Sunday, December 30, 2012

Last night's leftovers

Gumbo . . . yummmm.

That's one of the great things about the week between Christmas and New Year's -- the leftovers. This is the leftovers from our traditional Christmas Eve chicken-and-sausage gumbo. And the thing about leftover gumbo is this: The gumbo is always better a day or two later.

And, yes, there's a story behind the Christmas Eve gumbo.

It has been said that this was my best gumbo ever. Now. modesty prevents me from saying this myself, but if other people want to say it, who am I to stifle free speech?

That would be un-American. Burrrrrp.

Monday, March 19, 2012

HBO and the 'New York n*ggers'

Pardon my French, but this happened, and I just need to tell it the way it was.

When my father died in May 2001, my most desperate wish was that Flannery O'Connor had been alive -- and there -- to help me (and, most especially, my Yankee bride) process the Southern Gothic fun house that once again surrounded us after many years in the Midwest.

There were many scenes Miss O'Connor could have offered her commentary on, but I'll just tell you about this particular one. It was a late spring evening in Baton Rouge, and we had gathered at Rabenhorst Funeral Home East -- my wife, my elderly mother and me -- for my dad's wake. Once again, for the first time in many years, the missus and I were engulfed in the barely controlled chaos that is my very large, very south Louisiana, very blue collar and very loud family.

We were standing in the front of the chapel, Daddy behind us in the casket. It was a wake, but it also was a family reunion, a potluck and a competition. If you're from where I'm from, you understand.

Anyway, we were there, and some cousins were there, and my Uncle (Deleted) had arrived a little while before. He is (Deleted) for a reason -- to protect the guilty. I owe family at least that much.

Uncle (Deleted) has a hang-up, you understand -- a not-uncommon one, which you'll see in a second. It's one my old uncle has held onto rather fiercely through the years.

After a short while, in came Uncle D., my mother's baby brother. And, no, I'm not naming him either. Always the, uh . . . eccentric, Uncle D. walked into the chapel -- down the middle aisle of the chapel -- looking like a white man's take on Huggy Bear, the black "street character" from the '70s cop show, Starsky and Hutch.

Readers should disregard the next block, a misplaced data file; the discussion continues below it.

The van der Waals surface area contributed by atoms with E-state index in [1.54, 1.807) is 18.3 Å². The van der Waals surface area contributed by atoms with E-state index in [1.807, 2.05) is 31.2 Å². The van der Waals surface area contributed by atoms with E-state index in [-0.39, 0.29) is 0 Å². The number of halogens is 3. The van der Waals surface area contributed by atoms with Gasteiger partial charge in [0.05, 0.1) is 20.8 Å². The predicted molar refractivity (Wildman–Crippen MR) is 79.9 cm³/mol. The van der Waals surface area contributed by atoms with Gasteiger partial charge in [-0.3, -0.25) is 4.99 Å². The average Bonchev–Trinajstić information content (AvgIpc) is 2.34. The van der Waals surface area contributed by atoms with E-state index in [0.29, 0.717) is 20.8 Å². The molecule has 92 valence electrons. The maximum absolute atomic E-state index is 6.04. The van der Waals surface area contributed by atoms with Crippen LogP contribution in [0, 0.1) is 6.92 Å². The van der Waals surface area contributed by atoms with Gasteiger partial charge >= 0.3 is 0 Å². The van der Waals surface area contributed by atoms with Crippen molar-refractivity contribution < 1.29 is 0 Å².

Uncle (Deleted), Mama's older brother, took one look at this spectacle -- and, remember, we were standing in the funeral-home chapel with my dead father six feet behind us -- and bellowed, "Boy, you look like a New York nigger!"

It was not a compliment.

Again, pardon my French. More importantly, pardon Uncle (Deleted)'s.

THE ABOVE video -- from "filmmaker" Alexandra Pelosi's journey to a Manhattan welfare line, as screened Friday on Real Time with Bill Maher -- is what Uncle (Deleted) was talking about. And just as Pelosi and Maher pointed out the previous week about "typical" Mississippi Republican voters, Pelosi made clear she "didn't have to go too far" in New York to find a critical mass of idiot, reprobate welfare mooches foursquare for President Obama in the coming election.

All but one were African-American.

Once again, I am not sure what Maher's or Pelosi's point is -- apart from "look at the freaks." Racists, idiots and welfare mooches exist. I'll alert the media.

And once again, I am not sure what they hoped to accomplish, apart from confirming coastal liberals' condescension toward white Southerners (Maher: "You didn't pick out these people, and they're not a microcosm of what was there.This is what everyone said to you") and, now -- despite the "context" -- white bigots' stereotypical convictions about the average black American.

I think the real message is from America's cultural elite -- via its compensated spokespeople, Bill Maher and Alexandra Pelosi -- to the country's
obviously unenlightened hoi polloi. What they want us to know, I think, is that we should be grateful they allow the likes of us to intrude upon their country, and that they allow us to do so is a sign of their intellectual and moral superiority.

Or, to quote Ferris Bueller, “It's understanding that makes it possible for people like us to tolerate a person like yourself.”

YOU KNOW what, though? People like Maher and Pelosi are intolerable. What they're doing -- branding people as The Other and holding them up to ridicule -- is intolerable. Furthermore, it's dangerous. We've seen that throughout history.

It's intolerable that, after the dirty deed was done, Maher made vague excuses for the dysfunction of the black Other ("The black guy, his legacy is real, and the white guy in the South, his legacy is a chip on his shoulder") while offering none for the Mississippi Other. Fair is fair -- everybody has a story. Everybody has his reasons for doing what he does and believing what he believes, no matter how wrongheaded the behavior or belief.

What's most intolerable, however, is what people like Maher and Pelosi have done to television . . . and us. Again. I'll give you an example.